A dealer sold me my horse and when I tried her, she was as good as gold. Now I have her at mine, she’s turned into a menace and is very aggressive. I’m worried she was drugged when
I went to see her. What can I do?
It’s important when buying a horse to ask the right questions, as the horse you buy must match any description given to you either by what’s said or written – for example, that she isn’t aggressive.
If you’re buying her for a specific purpose, such as to do dressage with, make sure that the seller is aware of this. I’d also go with someone who understands horses when you’re trying the horse (a horsey friend or your trainer).
First of all, if you had your mare vetted, was blood taken and tested? If it was, you can ask the vet if there was anything untoward in the horse’s blood, such as sedatives. It’s a serious allegation to make that someone has drugged the horse to calm her down so that you’d believe that she was docile and buy her. The drugging of a horse could amount to fraud or misrepresentation.
Contact trading standards
I’d contact your local trading standards and local police (not 999) to make them aware of your concerns as there may be criminal implications. I’d also strongly recommend you talk to a solicitor who specialises in equine litigation and will be able to talk to you about the next steps you can take.
You have enhanced rights as you purchased your horse from a dealer and not an individual. The Consumer Rights Act will imply certain things into your contract of sale (even if it’s not a physical contract that’s written down). The Consumer Rights Act applies to any contract for the sale of a horse from a dealer from 1 October 2015 onwards, before this date there are other statutes that will apply. The Consumer Rights Act doesn’t apply to a sale by a private individual.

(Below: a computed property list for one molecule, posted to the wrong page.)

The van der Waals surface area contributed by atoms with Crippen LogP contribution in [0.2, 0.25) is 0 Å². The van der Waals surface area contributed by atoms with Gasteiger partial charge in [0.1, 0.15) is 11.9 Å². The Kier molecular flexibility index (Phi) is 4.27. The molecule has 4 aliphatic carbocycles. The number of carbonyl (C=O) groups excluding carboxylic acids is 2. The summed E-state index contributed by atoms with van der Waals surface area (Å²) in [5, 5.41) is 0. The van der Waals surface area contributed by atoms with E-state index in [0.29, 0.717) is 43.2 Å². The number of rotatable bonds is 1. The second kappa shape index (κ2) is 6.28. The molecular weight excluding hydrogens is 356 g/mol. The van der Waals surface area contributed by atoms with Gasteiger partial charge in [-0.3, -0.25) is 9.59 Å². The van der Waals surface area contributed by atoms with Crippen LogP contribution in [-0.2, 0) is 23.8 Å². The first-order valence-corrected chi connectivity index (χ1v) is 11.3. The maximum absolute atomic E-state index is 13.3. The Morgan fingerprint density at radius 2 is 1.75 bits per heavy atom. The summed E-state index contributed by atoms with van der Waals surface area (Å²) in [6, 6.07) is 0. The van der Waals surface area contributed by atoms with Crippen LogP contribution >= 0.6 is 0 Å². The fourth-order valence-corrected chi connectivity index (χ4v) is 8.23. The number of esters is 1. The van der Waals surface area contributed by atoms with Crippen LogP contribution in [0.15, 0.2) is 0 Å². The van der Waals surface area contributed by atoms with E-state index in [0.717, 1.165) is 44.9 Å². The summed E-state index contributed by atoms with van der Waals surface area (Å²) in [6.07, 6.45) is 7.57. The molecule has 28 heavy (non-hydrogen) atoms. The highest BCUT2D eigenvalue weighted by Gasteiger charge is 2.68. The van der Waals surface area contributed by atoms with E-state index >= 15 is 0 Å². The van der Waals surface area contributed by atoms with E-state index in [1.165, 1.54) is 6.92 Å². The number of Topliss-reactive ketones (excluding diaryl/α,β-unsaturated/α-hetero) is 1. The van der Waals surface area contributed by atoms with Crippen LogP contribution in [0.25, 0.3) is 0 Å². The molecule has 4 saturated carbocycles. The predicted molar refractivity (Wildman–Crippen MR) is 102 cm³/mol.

Under the Consumer Rights Act you have a legal right to reject the horse if it doesn’t match the description you were given within the first 30 days. If you’re outside the 30 days, you can ask for a replacement or potentially a partial refund (taking into account the aggressive and potentially dangerous nature of the horse).
Claim for misrepresentation
You may have a claim for misrepresentation. A misrepresentation can be fraudulent (i.e. you were told by the dealer that the horse was docile. The dealer said this knowingly, or without belief in its truth, or recklessly as to whether it was true or false that the horse was docile). It can also be negligent (i.e. the dealer had no reasonable grounds for believing their comments about the temperament of the horse were true) or innocent (i.e. that the dealer believed his comments to be true).
If the dealer was voicing an opinion about the horse, this won’t amount to a misrepresentation.
The false statement that the dealer made about the horse’s temperament must have influenced you in buying the horse, although it doesn’t need to be the only thing that influenced you to buy the horse. You must have also relied on the dealer’s representations about the horse.
It’s possible for you to claim damages for the losses you’ve suffered due to a dealer’s misrepresentation. The purpose of damages is to restore you to the position you were
in before the representation had been
l1 Before you bought the horse, or had the correct representations about the horse been made to you; and
l2 The difference in the value of the horse, given that the horse is not docile and is aggressive (and potentially dangerous for you to ride).
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